david brown's picture

Herring gulls diving

Observed: 26th April 2010 By: david browndavid brown’s reputation in Birds
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Herring gulls doing very shallow dives birds diving possibly in second winter plumage

Species interactions

No interactions present.

Species with which Herring Gull (Larus argentatus) interacts


RoyW's picture

Mainly 1st winter plumage

These are Herring Gulls but most of those shown are in 1st winter plumage.

The amount of grey on the back and wings gradually increases (with a correponding decrease in brown) as they age. In the right hand photo the swimming birds in the foreground look like they are a 2nd winter (left) and a 3rd winter (right).

RoyW's picture


The very white head on the bird I previously suggested was a 3rd winter, suggests that it is actually now in 3rd summer plumage (the head is streaked in winter plumage).
There is no fixed time, or point during the moult when a bird attains each subsequent plumage though so it's sometimes better to refer to the age by 'calendar years'.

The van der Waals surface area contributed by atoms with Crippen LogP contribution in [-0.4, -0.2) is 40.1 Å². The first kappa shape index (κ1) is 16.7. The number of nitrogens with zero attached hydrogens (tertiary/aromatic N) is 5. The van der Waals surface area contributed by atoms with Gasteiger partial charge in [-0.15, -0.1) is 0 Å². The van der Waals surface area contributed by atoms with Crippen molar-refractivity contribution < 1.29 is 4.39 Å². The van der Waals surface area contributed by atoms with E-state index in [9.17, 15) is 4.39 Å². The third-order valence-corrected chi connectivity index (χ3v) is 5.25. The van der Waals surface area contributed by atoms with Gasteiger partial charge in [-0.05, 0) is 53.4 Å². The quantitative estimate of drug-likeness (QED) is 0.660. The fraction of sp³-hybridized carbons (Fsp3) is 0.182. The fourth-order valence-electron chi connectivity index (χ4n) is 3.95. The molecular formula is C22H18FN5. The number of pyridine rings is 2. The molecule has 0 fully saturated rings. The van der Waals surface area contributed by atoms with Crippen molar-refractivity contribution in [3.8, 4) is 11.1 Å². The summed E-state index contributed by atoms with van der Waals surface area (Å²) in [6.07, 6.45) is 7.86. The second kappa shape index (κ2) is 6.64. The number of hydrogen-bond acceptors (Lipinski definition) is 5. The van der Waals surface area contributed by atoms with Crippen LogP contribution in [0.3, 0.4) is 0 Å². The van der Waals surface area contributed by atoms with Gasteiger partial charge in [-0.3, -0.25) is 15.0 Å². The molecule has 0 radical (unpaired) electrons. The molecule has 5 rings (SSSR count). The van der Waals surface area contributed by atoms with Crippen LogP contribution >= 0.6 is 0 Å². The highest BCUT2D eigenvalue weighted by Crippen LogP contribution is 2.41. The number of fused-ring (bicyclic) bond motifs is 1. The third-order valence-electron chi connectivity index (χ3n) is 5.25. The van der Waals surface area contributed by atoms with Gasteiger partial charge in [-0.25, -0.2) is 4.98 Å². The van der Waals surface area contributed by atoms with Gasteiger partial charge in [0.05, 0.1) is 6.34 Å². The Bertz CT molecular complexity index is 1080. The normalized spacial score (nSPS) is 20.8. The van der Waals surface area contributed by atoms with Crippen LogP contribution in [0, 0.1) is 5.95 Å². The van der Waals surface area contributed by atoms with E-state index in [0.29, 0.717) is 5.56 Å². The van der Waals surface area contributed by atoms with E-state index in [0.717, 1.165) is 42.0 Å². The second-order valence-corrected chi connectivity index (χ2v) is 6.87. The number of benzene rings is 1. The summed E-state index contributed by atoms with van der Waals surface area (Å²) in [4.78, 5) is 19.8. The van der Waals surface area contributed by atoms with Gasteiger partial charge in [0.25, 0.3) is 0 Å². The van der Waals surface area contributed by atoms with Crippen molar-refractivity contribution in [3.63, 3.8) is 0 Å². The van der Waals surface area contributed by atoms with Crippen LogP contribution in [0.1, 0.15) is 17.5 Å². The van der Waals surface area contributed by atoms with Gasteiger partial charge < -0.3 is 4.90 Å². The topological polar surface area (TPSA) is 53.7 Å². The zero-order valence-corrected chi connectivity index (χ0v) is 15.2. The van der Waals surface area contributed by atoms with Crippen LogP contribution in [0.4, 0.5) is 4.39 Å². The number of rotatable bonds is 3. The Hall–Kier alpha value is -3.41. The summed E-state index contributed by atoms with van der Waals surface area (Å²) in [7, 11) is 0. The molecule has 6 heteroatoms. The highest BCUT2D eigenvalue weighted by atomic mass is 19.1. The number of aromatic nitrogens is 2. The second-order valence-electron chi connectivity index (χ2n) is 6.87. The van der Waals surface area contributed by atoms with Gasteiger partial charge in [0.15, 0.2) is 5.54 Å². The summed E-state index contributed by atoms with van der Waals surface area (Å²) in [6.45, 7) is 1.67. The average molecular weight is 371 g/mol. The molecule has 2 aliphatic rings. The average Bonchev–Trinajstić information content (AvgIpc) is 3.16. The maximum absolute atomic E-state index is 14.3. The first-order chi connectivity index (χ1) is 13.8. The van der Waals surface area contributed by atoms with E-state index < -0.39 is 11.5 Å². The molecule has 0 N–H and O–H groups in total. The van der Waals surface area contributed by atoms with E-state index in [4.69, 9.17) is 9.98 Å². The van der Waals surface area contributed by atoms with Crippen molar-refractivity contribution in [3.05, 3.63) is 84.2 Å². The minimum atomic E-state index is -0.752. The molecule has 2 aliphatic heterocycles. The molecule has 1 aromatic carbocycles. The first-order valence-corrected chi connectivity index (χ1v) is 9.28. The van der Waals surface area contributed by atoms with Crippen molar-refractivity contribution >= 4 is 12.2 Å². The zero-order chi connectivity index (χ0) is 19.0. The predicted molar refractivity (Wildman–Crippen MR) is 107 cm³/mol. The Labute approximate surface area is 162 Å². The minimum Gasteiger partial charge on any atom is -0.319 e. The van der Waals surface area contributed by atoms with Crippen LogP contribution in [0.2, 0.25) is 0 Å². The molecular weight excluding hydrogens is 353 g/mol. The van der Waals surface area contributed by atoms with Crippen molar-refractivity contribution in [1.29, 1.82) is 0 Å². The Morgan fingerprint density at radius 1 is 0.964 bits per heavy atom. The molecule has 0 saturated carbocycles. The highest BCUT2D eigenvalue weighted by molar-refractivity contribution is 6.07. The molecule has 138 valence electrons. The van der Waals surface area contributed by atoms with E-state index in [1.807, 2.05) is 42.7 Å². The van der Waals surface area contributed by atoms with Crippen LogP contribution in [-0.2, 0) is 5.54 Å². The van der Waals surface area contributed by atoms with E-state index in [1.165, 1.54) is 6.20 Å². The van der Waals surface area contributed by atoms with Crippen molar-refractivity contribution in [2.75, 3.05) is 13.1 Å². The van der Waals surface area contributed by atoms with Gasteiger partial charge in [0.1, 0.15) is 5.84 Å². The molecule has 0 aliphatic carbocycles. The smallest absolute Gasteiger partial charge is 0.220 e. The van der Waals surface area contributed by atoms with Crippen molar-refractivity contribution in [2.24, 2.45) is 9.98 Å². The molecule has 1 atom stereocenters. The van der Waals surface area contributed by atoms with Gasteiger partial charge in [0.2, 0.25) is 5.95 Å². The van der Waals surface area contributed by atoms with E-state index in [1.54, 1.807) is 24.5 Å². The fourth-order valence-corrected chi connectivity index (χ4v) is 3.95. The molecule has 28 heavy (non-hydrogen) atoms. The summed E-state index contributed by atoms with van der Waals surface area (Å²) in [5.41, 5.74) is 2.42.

The first calendar year is the year that the bird is hatched so...
1st calendar year = Juvenile > 1st winter
2nd calendar year = 1st winter > 1st summer > 2nd winter.
3rd calendar year = 2nd winter > 2nd summer > 3rd winter
4th calendar year = 3rd winter > 3rd summer > 4th winter
5th calendar year = 4th winter > adult
Once a bird is in adult plumage it is impossible to determine the age without information from ringing or other marking (and most other birds attain adult plumage long before their 5th calendar year).
The time of transition between one calendar year and another is easy - it happens at the precise time we celebrate each new year!

david brown's picture

agreement on first winter plumage

meny thanks for your comments duly noted and taken in